In the third year of peace King Jehoshaphat visits King Ahab. Ahab states that Ramoth Gilead belongs to Israel, but Ben Hadad of Syria has not returned the town according to agreement in the treaty. King Ahab wants to seize the town but needs Judah’s help to be confident of victory. King Jehoshaphat quickly agrees to support Ahab on the condition that they “First seek an oracle from the LORD.”

Ahab assembles 400 prophets to inquired of the LORD, asking “Should I attack Ramoth Gilead or not?” These prophets were appointed by Ahab, they gave Israel an appearance of proper worship but in reality they were paid to give Ahab the answers he wanted. They had no concern about obtaining and relating the true word of the LORD. Their desire was to give the king the kind of advice they thought he wanted to hear. This would please the king and he would favor them.

King Jehoshaphat discerns that their quick answer to Ahab’s request reveals they did not have the mind of the LORD. Jehoshaphat asked, “Is there not a prophet of the LORD still here that we may ask him?” Ahab admits that there is still one prophet, Micaiah, but Ahab hates him because he will not prophesy what he wants to hear, he proclaims only disaster and not prosperity. The godly King Jehoshaphat cautions Ahab about saying such things about a prophet of the LORD and Ahab reluctantly sends for Micaiah.

King Ahab and King Jehoshaphat are sitting on their respective thrones, dressed in their robes at the entrance to the gates of Samaria. All of Ahab prophets are prophesying before them. Zedekiah, Ahab’s head prophet, made iron horns and said, “This is what the LORD says, ‘With these you will gore Syria until they are destroyed.’” All the prophets were prophesying the same, saying, “Attack Ramoth Gilead! You will succeed; the LORD will hand it over to the king.”

When the messenger from Ahab went to Micaiah, he delivered the message saying, Look, the prophets are in complete agreement that the king will succeed. Your words must agree with theirs; you must predict success.” But Micaiah said, “As certainly as the LORD lives, I will say what the LORD tells me to say.” When Ahab asks Micaiah should we attack or not? Micaiah replies by repeating the exact words of the false prophets. Ahab, the king who had been so resistant to the word of Yahweh, was quick to recognize the lie and demanded a true prophecy. The king said to him, “How many times must I make you solemnly promise in the name of the LORD to tell me only the truth?” The irony of this encounter is easily seen, Ahab never asked for “only the truth”, quite the opposite, but Micaiah sarcastic comment somehow prompts Ahab to demand a true word from the LORD.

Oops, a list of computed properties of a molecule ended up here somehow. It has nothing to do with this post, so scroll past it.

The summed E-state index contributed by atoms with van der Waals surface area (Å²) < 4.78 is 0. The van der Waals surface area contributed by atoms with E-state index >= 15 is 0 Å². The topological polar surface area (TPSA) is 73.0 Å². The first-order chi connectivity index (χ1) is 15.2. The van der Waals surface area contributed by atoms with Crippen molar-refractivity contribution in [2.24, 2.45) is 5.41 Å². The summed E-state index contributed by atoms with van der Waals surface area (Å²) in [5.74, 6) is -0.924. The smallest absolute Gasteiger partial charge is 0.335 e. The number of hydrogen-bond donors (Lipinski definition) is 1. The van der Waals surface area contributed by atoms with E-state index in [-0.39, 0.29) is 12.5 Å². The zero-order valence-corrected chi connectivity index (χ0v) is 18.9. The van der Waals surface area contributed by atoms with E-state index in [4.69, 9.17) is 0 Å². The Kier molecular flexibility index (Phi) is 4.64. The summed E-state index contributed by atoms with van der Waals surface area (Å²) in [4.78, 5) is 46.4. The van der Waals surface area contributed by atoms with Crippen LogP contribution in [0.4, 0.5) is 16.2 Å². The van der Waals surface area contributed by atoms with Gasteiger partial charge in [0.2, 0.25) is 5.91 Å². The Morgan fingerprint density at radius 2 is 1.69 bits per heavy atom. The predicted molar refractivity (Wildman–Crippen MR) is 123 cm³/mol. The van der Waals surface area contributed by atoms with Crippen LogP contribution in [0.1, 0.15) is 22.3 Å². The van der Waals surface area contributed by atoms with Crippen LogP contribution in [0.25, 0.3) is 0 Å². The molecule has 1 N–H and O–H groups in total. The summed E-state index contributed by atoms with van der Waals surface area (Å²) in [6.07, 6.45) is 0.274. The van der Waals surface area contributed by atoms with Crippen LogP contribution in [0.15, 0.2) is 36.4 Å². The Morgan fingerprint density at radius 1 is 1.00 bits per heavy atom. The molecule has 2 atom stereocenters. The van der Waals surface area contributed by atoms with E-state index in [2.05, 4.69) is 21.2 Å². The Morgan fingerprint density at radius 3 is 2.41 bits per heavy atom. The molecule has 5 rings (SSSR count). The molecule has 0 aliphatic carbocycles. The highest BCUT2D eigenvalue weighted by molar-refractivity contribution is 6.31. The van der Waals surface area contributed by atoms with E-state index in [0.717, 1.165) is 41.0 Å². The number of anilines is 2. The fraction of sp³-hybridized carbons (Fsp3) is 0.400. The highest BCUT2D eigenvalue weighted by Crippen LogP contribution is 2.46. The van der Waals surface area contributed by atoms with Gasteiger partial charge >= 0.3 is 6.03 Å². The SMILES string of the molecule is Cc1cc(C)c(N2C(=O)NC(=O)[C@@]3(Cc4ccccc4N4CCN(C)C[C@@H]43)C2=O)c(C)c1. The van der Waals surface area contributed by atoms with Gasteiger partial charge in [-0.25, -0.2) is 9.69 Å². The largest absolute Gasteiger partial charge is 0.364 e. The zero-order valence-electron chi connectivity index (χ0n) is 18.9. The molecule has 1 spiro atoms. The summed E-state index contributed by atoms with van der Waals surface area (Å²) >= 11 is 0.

The result was that Ahab walked into a trap: if he dismissed Micaiah’s encouraging words as a lie, he must also dismiss the encouraging words of the other 400 prophets! The time for sarcasm was over. Micaiah related the burden of the Lord in all its devastating simplicity and force. Micaiah said he had seen, perhaps in a vision, all Israel scattered over the hills of Gilead like sheep without a shepherd, wandering and in need of leadership. The LORD had told the prophet that these sheep had no master, obviously a reference to Ahab. After the shepherd would be killed in battle the sheep would return home without being pursued by the enemy. Micaiah continues his prophetic word by declaring that a lying spirit would deceive King Ahab through the mouths of all his prophets. “So now, look, the LORD has placed a lying spirit in the mouths of all these prophets of yours; but the LORD has decreed disaster for you.”

Zedekiah steps forward and hits Micaiah on the jaw and said, “Which way did the LORD’s spirit go when he went from me to speak to you?” Zedekiah is trying to divert attention away from his false prophets claiming that Micaiah is the lying spirit. So Micaiah delivers another prophecy, “Look, you will see in the day when you go into an inner room to hide.” After Ahab is killed in battle the false prophets will flee in terror and hide in an inner room.

King Ahab orders Micaiah to be put in prison until he returns safely from battle. His hatred for Micaiah and God’s word compels him act in accordance with the prophecy that has forecast disaster for him. Micaiah parting words to Ahab, “If you really do safely return, then the LORD has not spoken through me.” The prophet also called on all those present to remember his words for they would prove that the LORD had spoken through him when his prophecy came to pass.